Archival Repository:
Archives Center, National Museum of American History
EDAN-URL:
ead_collection:sova-nmah-ac-0301
Online Media:

Emory Conrad Malick Biographical Information

Creator:
Malick, Emory Conrad.  Search this
Names:
Curtiss Aviation Flying School  Search this
Extent:
0.05 Cubic feet (1 folder)
Type:
Collection descriptions
Archival materials
Scrapbooks
Date:
1888-2010
bulk 1910-1928
Summary:
Emory Conrad Malick was the first African-American aviator to earn a pilot's license in the United States. This collection consists of copies of records relating to Malick including copies of photographs, correspondence, and other documents.
Scope and Contents:
This collection consists of copies of records relating to Emory Conrad Malick including copies of photographs of Malick; aerial photographs taken by Malick; a copy of Malick's letterhead which includes a photo of Malick at the controls of an aircraft; biographical sketches written by family members; news clippings related to Malick; copies of correspondence between Malick and various family members and business associates; a listing of "Holders of Aviation Certificates of the Aero Club of America Issued under F.A.I [Fédération Aéronautique Internationale] Rules"; a receipt for dues paid to the Aero Club of Pennsylvania; and a copy of a member's ticket to an Aero Club of Pennsylvania event in September 1910.
Arrangement:
Collection is in original order.
Biographical / Historical:
Emory Conrad Malick was the first African-American aviator to earn a pilot's license in the United States. Malick was born in 1881 and grew up in Pennsylvania. As a young man, Malick built and flew gliders. Malick attended the Curtiss Aviation School at North Island, San Diego, California where he earned Aero Club of America aviation certificate no. 105 on March 20, 1912 (issued under Fédération Aéronautique Internationale rules). In 1914, Malick obtained a Curtiss pusher type airplane and began barnstorming in Pennsylvania making him the first pilot to fly in Snyder County. Malick later moved to Philadelphia and flew for the Flying Dutchman Air Service and took aerial photographs on behalf of the Aero Service Corporation and Dallin Aerial Surveys. Malick died in 1958.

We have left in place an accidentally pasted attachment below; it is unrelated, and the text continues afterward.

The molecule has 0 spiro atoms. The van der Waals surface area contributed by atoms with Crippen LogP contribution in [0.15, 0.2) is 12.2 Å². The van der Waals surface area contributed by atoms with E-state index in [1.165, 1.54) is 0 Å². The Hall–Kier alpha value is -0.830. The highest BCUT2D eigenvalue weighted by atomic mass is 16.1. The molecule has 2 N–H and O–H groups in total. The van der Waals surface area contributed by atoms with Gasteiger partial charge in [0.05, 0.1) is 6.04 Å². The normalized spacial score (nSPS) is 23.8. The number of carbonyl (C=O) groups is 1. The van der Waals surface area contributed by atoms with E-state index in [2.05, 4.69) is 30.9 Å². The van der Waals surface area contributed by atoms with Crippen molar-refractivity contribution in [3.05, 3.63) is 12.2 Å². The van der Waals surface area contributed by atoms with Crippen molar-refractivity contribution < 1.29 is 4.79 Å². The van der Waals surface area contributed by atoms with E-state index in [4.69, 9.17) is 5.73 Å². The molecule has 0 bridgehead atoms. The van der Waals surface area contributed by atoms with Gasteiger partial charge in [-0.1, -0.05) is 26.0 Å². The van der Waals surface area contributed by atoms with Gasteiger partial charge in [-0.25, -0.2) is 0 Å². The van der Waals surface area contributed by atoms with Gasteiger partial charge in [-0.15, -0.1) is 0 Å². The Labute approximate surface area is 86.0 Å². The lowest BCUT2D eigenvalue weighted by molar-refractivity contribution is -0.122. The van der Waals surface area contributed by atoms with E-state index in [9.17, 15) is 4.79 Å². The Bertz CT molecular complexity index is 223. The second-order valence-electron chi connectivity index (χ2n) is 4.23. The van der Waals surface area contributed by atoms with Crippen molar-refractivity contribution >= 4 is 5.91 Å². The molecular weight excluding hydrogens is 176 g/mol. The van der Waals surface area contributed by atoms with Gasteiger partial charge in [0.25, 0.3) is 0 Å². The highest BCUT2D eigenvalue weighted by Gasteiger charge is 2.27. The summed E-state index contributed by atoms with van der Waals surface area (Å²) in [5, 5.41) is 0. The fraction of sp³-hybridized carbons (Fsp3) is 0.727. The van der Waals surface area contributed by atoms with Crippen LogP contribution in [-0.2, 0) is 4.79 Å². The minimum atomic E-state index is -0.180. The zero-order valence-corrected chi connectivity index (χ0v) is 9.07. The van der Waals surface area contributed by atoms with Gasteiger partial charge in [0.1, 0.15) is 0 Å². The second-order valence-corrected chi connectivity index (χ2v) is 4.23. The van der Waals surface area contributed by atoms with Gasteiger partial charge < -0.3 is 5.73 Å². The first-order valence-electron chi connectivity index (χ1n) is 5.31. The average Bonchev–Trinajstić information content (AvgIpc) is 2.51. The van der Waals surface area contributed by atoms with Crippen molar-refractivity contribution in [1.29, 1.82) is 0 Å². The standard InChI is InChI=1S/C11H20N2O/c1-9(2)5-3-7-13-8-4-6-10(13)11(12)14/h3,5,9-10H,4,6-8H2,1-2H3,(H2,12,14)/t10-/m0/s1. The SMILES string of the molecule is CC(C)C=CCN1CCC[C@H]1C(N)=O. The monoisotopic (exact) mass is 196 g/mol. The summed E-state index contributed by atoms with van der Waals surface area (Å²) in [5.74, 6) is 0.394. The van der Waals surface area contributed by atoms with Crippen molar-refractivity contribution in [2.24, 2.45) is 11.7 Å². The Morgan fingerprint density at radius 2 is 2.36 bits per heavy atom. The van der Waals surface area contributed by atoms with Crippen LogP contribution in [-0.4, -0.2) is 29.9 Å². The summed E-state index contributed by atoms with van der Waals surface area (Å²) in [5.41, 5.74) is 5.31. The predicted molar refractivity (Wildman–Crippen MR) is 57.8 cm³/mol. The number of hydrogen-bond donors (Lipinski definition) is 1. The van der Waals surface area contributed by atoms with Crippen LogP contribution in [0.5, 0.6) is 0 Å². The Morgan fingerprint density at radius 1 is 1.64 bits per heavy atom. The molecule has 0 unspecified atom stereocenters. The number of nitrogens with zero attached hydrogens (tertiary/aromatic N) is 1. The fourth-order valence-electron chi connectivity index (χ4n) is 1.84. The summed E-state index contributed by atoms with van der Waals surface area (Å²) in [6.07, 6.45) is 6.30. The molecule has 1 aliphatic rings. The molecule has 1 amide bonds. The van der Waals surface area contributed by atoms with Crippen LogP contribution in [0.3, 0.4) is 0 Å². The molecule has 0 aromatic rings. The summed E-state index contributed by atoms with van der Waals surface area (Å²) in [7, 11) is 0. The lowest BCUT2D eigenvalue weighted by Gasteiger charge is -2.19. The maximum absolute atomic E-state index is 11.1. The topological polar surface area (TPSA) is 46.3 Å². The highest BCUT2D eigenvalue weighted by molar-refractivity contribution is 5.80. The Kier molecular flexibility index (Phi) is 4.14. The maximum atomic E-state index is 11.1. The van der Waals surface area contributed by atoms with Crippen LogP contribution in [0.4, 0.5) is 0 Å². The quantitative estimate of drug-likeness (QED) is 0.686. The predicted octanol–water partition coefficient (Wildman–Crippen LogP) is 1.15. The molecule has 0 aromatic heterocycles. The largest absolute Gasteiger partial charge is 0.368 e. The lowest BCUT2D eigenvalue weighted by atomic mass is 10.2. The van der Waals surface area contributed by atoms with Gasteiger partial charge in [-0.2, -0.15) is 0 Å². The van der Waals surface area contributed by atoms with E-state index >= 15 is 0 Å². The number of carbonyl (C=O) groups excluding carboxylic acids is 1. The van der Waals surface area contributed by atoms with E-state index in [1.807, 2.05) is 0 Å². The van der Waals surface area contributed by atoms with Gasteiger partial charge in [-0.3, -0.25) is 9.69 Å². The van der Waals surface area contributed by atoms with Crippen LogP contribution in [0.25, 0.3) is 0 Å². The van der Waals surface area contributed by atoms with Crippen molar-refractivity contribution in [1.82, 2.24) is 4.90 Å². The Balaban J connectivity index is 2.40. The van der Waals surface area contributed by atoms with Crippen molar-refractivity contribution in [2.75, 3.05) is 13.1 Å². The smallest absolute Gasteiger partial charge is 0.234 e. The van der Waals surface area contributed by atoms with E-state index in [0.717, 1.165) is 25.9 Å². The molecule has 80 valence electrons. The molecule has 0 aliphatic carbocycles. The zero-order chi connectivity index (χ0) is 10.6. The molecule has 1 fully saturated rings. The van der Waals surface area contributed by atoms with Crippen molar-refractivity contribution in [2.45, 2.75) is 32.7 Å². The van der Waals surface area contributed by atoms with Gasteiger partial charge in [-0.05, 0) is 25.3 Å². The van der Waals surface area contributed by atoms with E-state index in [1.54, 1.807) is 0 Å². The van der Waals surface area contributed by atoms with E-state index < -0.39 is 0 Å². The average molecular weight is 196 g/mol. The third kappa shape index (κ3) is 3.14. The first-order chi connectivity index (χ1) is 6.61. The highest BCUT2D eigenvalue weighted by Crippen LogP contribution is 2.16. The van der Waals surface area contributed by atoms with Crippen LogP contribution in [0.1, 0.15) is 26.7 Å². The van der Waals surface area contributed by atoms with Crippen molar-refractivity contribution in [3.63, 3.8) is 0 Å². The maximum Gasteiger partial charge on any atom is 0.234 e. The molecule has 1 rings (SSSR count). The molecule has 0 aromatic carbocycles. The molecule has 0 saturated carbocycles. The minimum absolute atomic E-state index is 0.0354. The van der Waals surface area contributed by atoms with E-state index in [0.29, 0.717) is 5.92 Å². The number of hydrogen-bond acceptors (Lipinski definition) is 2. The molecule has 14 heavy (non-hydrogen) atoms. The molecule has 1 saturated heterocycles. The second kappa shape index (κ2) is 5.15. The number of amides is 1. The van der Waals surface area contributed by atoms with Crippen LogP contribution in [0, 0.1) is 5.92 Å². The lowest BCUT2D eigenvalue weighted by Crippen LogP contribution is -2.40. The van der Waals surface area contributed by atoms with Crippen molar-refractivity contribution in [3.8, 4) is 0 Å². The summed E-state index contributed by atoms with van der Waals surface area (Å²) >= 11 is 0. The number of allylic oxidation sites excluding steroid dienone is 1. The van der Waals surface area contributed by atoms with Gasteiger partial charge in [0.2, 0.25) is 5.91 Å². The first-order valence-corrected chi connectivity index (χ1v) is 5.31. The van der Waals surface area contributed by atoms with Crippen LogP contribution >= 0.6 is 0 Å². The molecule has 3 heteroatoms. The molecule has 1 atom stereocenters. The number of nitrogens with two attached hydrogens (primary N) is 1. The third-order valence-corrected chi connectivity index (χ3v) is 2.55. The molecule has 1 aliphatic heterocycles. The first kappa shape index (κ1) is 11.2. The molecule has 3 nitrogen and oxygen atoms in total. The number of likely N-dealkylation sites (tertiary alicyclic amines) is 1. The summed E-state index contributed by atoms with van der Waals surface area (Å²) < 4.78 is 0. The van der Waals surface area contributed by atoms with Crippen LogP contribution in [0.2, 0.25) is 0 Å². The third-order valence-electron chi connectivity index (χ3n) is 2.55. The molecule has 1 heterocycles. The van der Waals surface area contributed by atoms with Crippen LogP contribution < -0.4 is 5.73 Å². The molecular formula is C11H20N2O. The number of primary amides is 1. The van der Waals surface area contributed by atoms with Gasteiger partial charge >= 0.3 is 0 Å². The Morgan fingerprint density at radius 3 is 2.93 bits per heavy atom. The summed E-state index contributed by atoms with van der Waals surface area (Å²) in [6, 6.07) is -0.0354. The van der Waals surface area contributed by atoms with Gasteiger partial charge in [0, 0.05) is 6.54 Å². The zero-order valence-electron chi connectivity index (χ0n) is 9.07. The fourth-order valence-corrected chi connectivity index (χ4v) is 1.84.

Provenance:
Mary Groce, Gift, 2010, NASM.2010.0034
Restrictions:
No restrictions on access.
Rights:
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Topic:
African American air pilots  Search this
Aerial photography  Search this
Aeronautics  Search this
Aeronautics -- Exhibitions  Search this
Genre/Form:
Scrapbooks
Citation:
Emory Conrad Malick Biographical Information, NASM.2010.0034, National Air and Space Museum, Smithsonian Institution.
Identifier:
NASM.2010.0034
Archival Repository:
National Air and Space Museum Archives
EDAN-URL:
ead_collection:sova-nasm-2010-0034

Oral history interview with Raymond Steth, 1990 April 28

Interviewee:
Steth, Raymond, 1917-1997  Search this
Interviewer:
Kline, Marge  Search this
Subject:
Thrash, Dox  Search this
Federal Art Project (Pa.)  Search this
Philographic School of Art  Search this
Type:
Sound recordings
Interviews
Topic:
Art, American  Search this
African American artists  Search this
Printmakers  Search this
Record number:
(DSI-AAA_CollID)11475
(DSI-AAA_SIRISBib)213643
AAA_collcode_steth90
Theme:
African American
Data Source:
Archives of American Art
EDAN-URL:
edanmdm:AAADCD_oh_213643

Oral history interview with Will Stokes, 1990 June 20

Interviewee:
Stokes, Will  Search this
Interviewer:
Lindsey, Jack  Search this
Subject:
Brandywine Workshop  Search this
Fabric Workshop  Search this
Prints in Progress  Search this
Type:
Sound recordings
Interviews
Topic:
Printmakers  Search this
Decorative arts  Search this
Textile design  Search this
Art, American  Search this
Textile designers  Search this
African American artists  Search this
Record number:
(DSI-AAA_CollID)11477
(DSI-AAA_SIRISBib)213645
AAA_collcode_stokes90
Theme:
African American
Craft
Data Source:
Archives of American Art
EDAN-URL:
edanmdm:AAADCD_oh_213645